Timely Tweets & NY COVID-19 Study

From John Pohl Twitter Feed: Article about mortality/comorbidites from COVID-19 in NYC: Link: Presenting Characteristics, Comorbidities, and Outcomes Among 5700 Patients Hospitalized With COVID-19 in the New York City Area

Methods: Case series of patients with COVID-19 admitted to 12 hospitals in New York City, Long Island, and Westchester County, New York, within the Northwell Health system. The study included all sequentially hospitalized patients between March 1, 2020, and April 4, 2020, inclusive of these dates.

Key findings:

  • The authors report a 88% fatality rate among patients requiring mechanical ventilation, including >97% among those >65 years of age
  • Comorbidities were present in 94% of the 5700 patients.  Most common comorbities included  hypertension (57%), obesity (42%), and diabetes (34%). Asthma was present in 9%.
  • Among patients who were discharged or died (n = 2634), 14.2% were treated in the intensive care unit, 12.2% received invasive mechanical ventilation, 3.2% were treated with kidney replacement therapy, and 21% died.

 

From Emily Perito:

From The Onion

 

Liver Briefs -April 2017

JA Flemming et al. Hepatology 2017; 65: 804-12.  This cohort study (2003-2015) of 47,591 adults wait-listed for liver transplantation, using the SRTR registry, showed that the era of direct-acting antivirals for hepatitis C was associated with a drop of 32% for HCV patients who were listed compared to the numbers listed during the interferon era.

AG Feldman et al. J Pediatr 2017; 182: 217-22. This retrospective study showed that elevated lactate levels (≥2.5 mmol/L) and elevated lactate to pyruvate ratio (≥25) were NOT predictive of mitochondrial diseases in pediatric patients who presented with acute liver failure.

AG Feldman et al. J Pediatr 2017; 182: 232-38. This retrospective cohort study showed a high rate of vaccine preventable illnesses (VPIs) following liver transplantation (n=2554), occurring in 1 of 6 liver transplant recipients. Most common infections was RSV; most common VPIs: rotavirus and influenza

Saint Chappelle, Paris

Latest Vaccine Recommendations

As a pediatric specialist, I do not administer vaccines in our office; at times I wonder how the recommendations for immunizations may have changed.  Relatively new vaccines include HPV and MenB. For those who want an up-to-date guidance for 2016 from CDC/ACIP:

Screen Shot 2016-08-22 at 5.23.04 PM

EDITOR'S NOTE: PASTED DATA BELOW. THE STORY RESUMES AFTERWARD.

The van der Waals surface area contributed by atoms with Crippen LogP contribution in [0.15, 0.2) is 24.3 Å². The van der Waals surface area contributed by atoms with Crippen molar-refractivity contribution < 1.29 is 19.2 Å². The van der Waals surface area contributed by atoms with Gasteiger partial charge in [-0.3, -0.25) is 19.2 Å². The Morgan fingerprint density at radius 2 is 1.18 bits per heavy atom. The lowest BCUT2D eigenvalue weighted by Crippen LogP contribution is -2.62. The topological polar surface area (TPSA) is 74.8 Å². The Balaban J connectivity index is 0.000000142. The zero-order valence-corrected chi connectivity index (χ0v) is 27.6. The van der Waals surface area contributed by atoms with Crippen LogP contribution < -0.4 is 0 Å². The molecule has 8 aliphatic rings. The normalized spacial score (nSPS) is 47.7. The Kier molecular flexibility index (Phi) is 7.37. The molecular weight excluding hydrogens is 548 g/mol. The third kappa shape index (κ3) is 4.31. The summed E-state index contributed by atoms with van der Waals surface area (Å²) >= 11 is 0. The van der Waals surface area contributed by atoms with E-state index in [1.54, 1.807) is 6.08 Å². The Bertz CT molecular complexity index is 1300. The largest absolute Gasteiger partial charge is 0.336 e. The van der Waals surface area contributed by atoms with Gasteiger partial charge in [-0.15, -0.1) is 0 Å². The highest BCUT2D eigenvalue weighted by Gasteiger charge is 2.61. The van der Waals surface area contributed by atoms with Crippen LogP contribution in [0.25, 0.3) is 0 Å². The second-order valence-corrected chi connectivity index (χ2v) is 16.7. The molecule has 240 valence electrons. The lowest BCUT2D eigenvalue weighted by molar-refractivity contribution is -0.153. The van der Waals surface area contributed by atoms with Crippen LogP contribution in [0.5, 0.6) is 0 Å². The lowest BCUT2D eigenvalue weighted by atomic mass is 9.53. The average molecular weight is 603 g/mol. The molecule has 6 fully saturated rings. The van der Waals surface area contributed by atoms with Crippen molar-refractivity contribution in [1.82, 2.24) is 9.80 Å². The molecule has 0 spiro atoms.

Understanding Your Food and Biotechnology (Part 1)

Yesterday’s blog post summarized a recent talk by Ronald Kleinman, MD:  Biotechnology, Nutrition, and Agriculture: A Perspective and Implications for Child Health.  Given the prevalence of misinformation on this topic, I am spending the next few days elaborating on this lecture.  The full lecture (video and slides) will be available on the Nutrition4Kids website.

Genetic Engineering Has Allowed Development of Vaccines

Genetic Engineering Has Allowed Development of Vaccines

Biotechnology in Our Foods is Ubiquitous

Biotechnology in Our Foods is Ubiquitous

Biotechnology Has Reduced Mortality Dramatically

Biotechnology Has Reduced Mortality Dramatically

Genetic Change in Crops is as Old as Agriculture

Genetic Change in Crops is as Old as Agriculture. There would not be corn as we know it without crop breeding.

Key points:

  1. Genetic engineering has not only improved our food supply but has been essential in innovations like vaccines and insulin.
  2. Biotechnology is ubiquitous. It’s not just crops, but cheese, wine, etc. Biotechnology has led 16,000 fewer children dying each day compared to 1995; this is largely due to biotechnology. Improved food security and less malnutrition results in fewer secondary complications (eg pneumonia, diarrhea).
  3. Genetic change in foods is as old as agriculture. Lots of vegetables/crops were not found in nature, including corn and wheat. Cross-breeding allowed development of modern corn and wheat.

More tomorrow…

Just Saying…Vaccines Don’t Trigger Inflammatory Bowel Disease

The other day I was having a fun discussion on words that we may choose before providing information that others might not like.  Some examples:

  • “No offense but”…
  • “Don’t take this the wrong way”…
  • “Just saying”…

A recent report (GP de Chambrun et al. Clin Gastroenterol Hepatol 2015; 13: 1405-15) debunks claims that vaccines increase the risk of inflammatory bowel disease (IBD).  A report by Thompson NP et al (Lancet 1995; 345: 1071-74) suggested that measles vaccination could increase risk of IBD.  In the current study, the researchers examined 11 previous studies for review and meta-analysis.  Vaccines included: BCG, DPT, smallpox, poliomyelitis, pertussis, H1N1,measles, mumps, rubella, and combined MMR.  This study included 2399 patients with IBD and 33,747 controls. Bottomline: “Results of this meta-analysis show no evidence supporting an association between childhood immunization or H1N1 vaccination in adults and risk of developing IBD.” With regard to the measles vaccine in particular, the relative risk was 1.33 (CI 0.31 -5.80) in cohort studies and the relative risk was 0.85 (CI 0.60 -1.20) in case-control studies.